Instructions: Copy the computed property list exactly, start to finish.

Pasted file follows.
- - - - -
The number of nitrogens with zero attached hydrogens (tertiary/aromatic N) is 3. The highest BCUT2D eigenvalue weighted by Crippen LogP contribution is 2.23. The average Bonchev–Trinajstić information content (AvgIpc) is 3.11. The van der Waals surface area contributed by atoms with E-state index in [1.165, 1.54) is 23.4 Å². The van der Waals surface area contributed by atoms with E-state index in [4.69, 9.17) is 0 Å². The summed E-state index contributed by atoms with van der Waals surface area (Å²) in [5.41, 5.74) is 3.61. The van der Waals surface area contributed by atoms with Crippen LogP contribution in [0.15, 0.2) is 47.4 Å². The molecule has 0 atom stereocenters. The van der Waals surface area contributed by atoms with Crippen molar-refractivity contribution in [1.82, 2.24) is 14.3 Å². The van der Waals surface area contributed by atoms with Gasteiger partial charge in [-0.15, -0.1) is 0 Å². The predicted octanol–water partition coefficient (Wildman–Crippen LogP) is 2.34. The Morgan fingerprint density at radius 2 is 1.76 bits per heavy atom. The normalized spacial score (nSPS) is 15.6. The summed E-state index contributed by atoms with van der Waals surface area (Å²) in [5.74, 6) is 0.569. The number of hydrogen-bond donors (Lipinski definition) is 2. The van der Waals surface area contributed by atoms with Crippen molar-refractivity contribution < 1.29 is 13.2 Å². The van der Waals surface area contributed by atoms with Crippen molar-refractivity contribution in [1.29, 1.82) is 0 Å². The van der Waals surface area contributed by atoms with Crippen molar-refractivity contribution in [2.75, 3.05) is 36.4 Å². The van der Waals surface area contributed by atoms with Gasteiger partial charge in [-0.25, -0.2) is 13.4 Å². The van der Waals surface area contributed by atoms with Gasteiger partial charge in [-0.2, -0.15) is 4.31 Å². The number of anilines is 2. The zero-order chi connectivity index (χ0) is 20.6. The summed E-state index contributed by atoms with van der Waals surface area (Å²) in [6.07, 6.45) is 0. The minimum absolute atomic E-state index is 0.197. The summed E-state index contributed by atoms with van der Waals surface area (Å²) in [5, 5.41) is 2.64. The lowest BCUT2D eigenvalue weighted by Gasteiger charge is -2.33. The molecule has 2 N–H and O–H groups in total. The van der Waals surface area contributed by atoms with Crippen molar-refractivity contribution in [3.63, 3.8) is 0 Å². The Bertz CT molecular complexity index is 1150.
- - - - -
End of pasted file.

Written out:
The number of nitrogens with zero attached hydrogens (tertiary/aromatic N) is 3. The highest BCUT2D eigenvalue weighted by Crippen LogP contribution is 2.23. The average Bonchev–Trinajstić information content (AvgIpc) is 3.11. The van der Waals surface area contributed by atoms with E-state index in [1.165, 1.54) is 23.4 Å². The van der Waals surface area contributed by atoms with E-state index in [4.69, 9.17) is 0 Å². The summed E-state index contributed by atoms with van der Waals surface area (Å²) in [5.41, 5.74) is 3.61. The van der Waals surface area contributed by atoms with Crippen LogP contribution in [0.15, 0.2) is 47.4 Å². The molecule has 0 atom stereocenters. The van der Waals surface area contributed by atoms with Crippen molar-refractivity contribution in [1.82, 2.24) is 14.3 Å². The van der Waals surface area contributed by atoms with Gasteiger partial charge in [-0.15, -0.1) is 0 Å². The predicted octanol–water partition coefficient (Wildman–Crippen LogP) is 2.34. The Morgan fingerprint density at radius 2 is 1.76 bits per heavy atom. The normalized spacial score (nSPS) is 15.6. The summed E-state index contributed by atoms with van der Waals surface area (Å²) in [5.74, 6) is 0.569. The number of hydrogen-bond donors (Lipinski definition) is 2. The van der Waals surface area contributed by atoms with Crippen molar-refractivity contribution < 1.29 is 13.2 Å². The van der Waals surface area contributed by atoms with Crippen molar-refractivity contribution in [1.29, 1.82) is 0 Å². The van der Waals surface area contributed by atoms with Crippen molar-refractivity contribution in [2.75, 3.05) is 36.4 Å². The van der Waals surface area contributed by atoms with Gasteiger partial charge in [-0.25, -0.2) is 13.4 Å². The van der Waals surface area contributed by atoms with Gasteiger partial charge in [-0.2, -0.15) is 4.31 Å². The number of anilines is 2. The zero-order chi connectivity index (χ0) is 20.6. The summed E-state index contributed by atoms with van der Waals surface area (Å²) in [6.07, 6.45) is 0. The minimum absolute atomic E-state index is 0.197. The summed E-state index contributed by atoms with van der Waals surface area (Å²) in [5, 5.41) is 2.64. The lowest BCUT2D eigenvalue weighted by Gasteiger charge is -2.33. The molecule has 2 N–H and O–H groups in total. The van der Waals surface area contributed by atoms with Crippen molar-refractivity contribution in [3.63, 3.8) is 0 Å². The Bertz CT molecular complexity index is 1150.